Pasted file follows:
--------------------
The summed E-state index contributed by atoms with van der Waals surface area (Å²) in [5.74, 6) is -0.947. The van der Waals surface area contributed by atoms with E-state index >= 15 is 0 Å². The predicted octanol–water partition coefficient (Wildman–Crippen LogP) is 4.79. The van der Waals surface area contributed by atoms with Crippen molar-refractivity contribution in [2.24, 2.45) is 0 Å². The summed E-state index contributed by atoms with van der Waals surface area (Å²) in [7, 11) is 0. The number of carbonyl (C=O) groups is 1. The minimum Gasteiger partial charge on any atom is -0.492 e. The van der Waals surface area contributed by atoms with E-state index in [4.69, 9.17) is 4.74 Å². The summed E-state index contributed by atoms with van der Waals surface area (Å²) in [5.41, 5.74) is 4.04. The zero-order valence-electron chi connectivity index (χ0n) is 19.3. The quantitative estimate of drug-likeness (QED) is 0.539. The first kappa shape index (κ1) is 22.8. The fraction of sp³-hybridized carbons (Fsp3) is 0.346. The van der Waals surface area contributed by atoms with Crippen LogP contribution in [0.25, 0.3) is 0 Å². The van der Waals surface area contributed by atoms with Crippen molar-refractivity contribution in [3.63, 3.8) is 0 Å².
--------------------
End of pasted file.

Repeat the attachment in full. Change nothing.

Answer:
The summed E-state index contributed by atoms with van der Waals surface area (Å²) in [5.74, 6) is -0.947. The van der Waals surface area contributed by atoms with E-state index >= 15 is 0 Å². The predicted octanol–water partition coefficient (Wildman–Crippen LogP) is 4.79. The van der Waals surface area contributed by atoms with Crippen molar-refractivity contribution in [2.24, 2.45) is 0 Å². The summed E-state index contributed by atoms with van der Waals surface area (Å²) in [7, 11) is 0. The number of carbonyl (C=O) groups is 1. The minimum Gasteiger partial charge on any atom is -0.492 e. The van der Waals surface area contributed by atoms with E-state index in [4.69, 9.17) is 4.74 Å². The summed E-state index contributed by atoms with van der Waals surface area (Å²) in [5.41, 5.74) is 4.04. The zero-order valence-electron chi connectivity index (χ0n) is 19.3. The quantitative estimate of drug-likeness (QED) is 0.539. The first kappa shape index (κ1) is 22.8. The fraction of sp³-hybridized carbons (Fsp3) is 0.346. The van der Waals surface area contributed by atoms with Crippen LogP contribution in [0.25, 0.3) is 0 Å². The van der Waals surface area contributed by atoms with Crippen molar-refractivity contribution in [3.63, 3.8) is 0 Å².